Gatheridge finds pride teaching in grandmother’s former position

By Anna Jauhola
A 65-year difference separates the teaching careers of a Lancaster grandmother and granddaughter, but they both harbor similar goals of fostering strong students through quality education.
Vada Gatheridge is beginning her first year as the second grade teacher at Lancaster School in the same classroom in which she was a second grader and her grandmother, Harriet Sanner, began her teaching career. She spent three years teaching third grade in 1952, 1953 and 1954. She also taught one year of Headstart in the 1960s.
“This addition was brand new the first year I was here,” Sanner said of the second grade classroom. “I was in the church basement for six weeks. When I got here, the carpenters were still in the first and second grade rooms. It was quite a while before they finished, but the school knew I was getting so tired of having these big tables and chairs, so they let us come back.”
Gatheridge does not have carpenters to deal with, but the week before school started, she had a small chaos of her own as she set up her classroom for the first time. She had piles of goodies and decorations to one side and was excited to set up the tables for her 11 students.
Gatheridge attended Lancaster School and graduated in 2013. She then attended the University of North Dakota and graduated in 2017 with degrees in elementary and early childhood education. She student taught second grade at Tri-County School in Karlstad and taught one year in Pembina. She also substitute taught at Lancaster for about five months. When the second grade position opened up in Lancaster at the end of last year, she didn’t hesitate to apply.
Gatheridge lives in Lake Bronson with her husband, Zach, who also attended Lancaster School. Her parents, Owen and Shelly Westerberg, farm near Lake Bronson. So, her roots run deep in Kittson County and she’s excited to be teaching in her home school and particularly finds pride in teaching the same position her grandmother did so many years ago.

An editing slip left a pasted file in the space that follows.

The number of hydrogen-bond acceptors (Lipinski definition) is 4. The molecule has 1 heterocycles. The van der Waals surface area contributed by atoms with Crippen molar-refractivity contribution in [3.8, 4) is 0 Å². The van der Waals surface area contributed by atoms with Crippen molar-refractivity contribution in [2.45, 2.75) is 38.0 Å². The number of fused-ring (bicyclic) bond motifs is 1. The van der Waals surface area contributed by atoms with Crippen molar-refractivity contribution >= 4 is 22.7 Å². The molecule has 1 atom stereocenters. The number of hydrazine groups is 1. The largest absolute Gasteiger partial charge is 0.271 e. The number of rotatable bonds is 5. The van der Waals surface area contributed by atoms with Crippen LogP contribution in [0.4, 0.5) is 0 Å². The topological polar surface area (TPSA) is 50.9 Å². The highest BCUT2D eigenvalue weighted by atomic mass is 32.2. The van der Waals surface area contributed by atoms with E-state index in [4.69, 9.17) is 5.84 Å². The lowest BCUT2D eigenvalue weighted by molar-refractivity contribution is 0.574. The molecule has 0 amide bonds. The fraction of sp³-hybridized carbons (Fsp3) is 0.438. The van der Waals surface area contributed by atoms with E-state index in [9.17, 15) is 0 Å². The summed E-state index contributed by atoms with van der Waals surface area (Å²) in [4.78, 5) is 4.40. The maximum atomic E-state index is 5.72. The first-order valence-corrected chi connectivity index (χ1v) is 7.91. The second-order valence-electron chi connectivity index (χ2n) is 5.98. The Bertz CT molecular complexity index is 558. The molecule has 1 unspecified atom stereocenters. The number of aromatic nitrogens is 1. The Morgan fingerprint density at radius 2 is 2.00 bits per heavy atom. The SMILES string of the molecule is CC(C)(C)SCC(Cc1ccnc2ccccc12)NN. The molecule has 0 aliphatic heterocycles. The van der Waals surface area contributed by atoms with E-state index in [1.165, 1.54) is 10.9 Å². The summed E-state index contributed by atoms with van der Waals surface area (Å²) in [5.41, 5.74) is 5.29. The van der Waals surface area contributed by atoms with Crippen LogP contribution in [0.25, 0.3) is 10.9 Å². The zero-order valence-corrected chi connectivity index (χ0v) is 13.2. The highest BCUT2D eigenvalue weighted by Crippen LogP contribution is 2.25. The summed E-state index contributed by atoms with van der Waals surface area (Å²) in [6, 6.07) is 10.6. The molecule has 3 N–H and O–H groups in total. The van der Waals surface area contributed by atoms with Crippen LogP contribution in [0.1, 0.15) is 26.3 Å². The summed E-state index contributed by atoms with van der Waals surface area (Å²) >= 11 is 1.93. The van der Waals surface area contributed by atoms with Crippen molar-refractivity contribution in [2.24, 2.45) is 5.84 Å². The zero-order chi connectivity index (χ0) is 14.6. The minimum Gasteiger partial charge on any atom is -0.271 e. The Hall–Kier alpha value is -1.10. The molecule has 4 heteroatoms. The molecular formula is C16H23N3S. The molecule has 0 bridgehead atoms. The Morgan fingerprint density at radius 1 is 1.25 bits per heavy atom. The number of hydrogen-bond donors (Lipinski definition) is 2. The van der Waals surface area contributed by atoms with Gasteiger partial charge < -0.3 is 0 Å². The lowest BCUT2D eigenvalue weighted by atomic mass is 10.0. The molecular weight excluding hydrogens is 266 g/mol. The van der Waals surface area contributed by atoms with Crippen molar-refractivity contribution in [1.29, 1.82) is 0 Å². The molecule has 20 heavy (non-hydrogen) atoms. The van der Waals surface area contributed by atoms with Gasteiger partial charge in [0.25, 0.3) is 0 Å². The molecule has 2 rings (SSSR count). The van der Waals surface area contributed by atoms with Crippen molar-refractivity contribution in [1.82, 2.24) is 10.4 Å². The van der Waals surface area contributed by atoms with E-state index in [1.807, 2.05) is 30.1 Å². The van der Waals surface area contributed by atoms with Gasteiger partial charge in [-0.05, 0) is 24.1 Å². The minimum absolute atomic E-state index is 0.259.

Sanner finds the same pride in her granddaughter’s new role.
“Oh, I think it’s really neat,” Sanner said, beaming at Gatheridge as they visited in their classroom. “I couldn’t believe it would happen like that.”
Sanner said the biggest change is seeing tables in the classroom instead of desks, and the size of the class. Sanner had approximately 40 students in her grade, likely due to one country school and the Orleans school closing in 1951. Gatheridge has 11 students in her class. Sanner also noted that as a teacher, she was responsible for her students from the time they arrived at school until the time they went home. Whereas teachers today have a respite when their classes go to gym, music, recess and other special classes.
As Gatheridge and Sanner visited in their classroom about differences, they discussed how educational and classroom tools has changed.
“And what is this?” Sanner asked, pointing to a large screen on the wall. “A computer? A television?”
“It’s an interactive board, Grandma,” Gatheridge said. “You can project things on there and move things around.”
“Ohhh,” Sanner said.
Grandmother and granddaughter also compared notes on their own educations. While Gatheridge spent four and a half years in college, Sanner took two years and one summer to receive her degree.
As she begins her career teaching at Lancaster, Gatheridge said she is most looking forward to watching the kids grow through the years. She knows many of them either through knowing their parents or from having babysat them. A few impending challenges in her first year include getting used to the schedule and how things operate.
“It’s even changed so much from when I was here,” Gatheridge said. “We used to take AR (Accelerated Reader) tests up in the library and now they take tests in the classroom on their Chromebooks. I didn’t know that, so I probably would have been sending kids upstairs to take tests.”
Despite the changes, Gatheridge said she is excited to be in her new role and that she shares the same title her grandmother once held in the same room in their home community. Sanner feels the same way, noting that she enjoys the fact many of her students still live in the area.
“They kids are really nice and you don’t ever forget them,” Sanner said of her students. “I can still keep track of them. When you have them for nine months, they’re kind of part yours.”
“And they love you!” Gatheridge said.
The duo agrees, although the physical building has changed quite a bit over the years, the environment at Lancaster School has remained the same – warm and inviting.
“It’s just a great place, I think,” Sanner said.
“I think everybody is friendly,” Gatheridge said. “It’s fun to be back where I went to school.”

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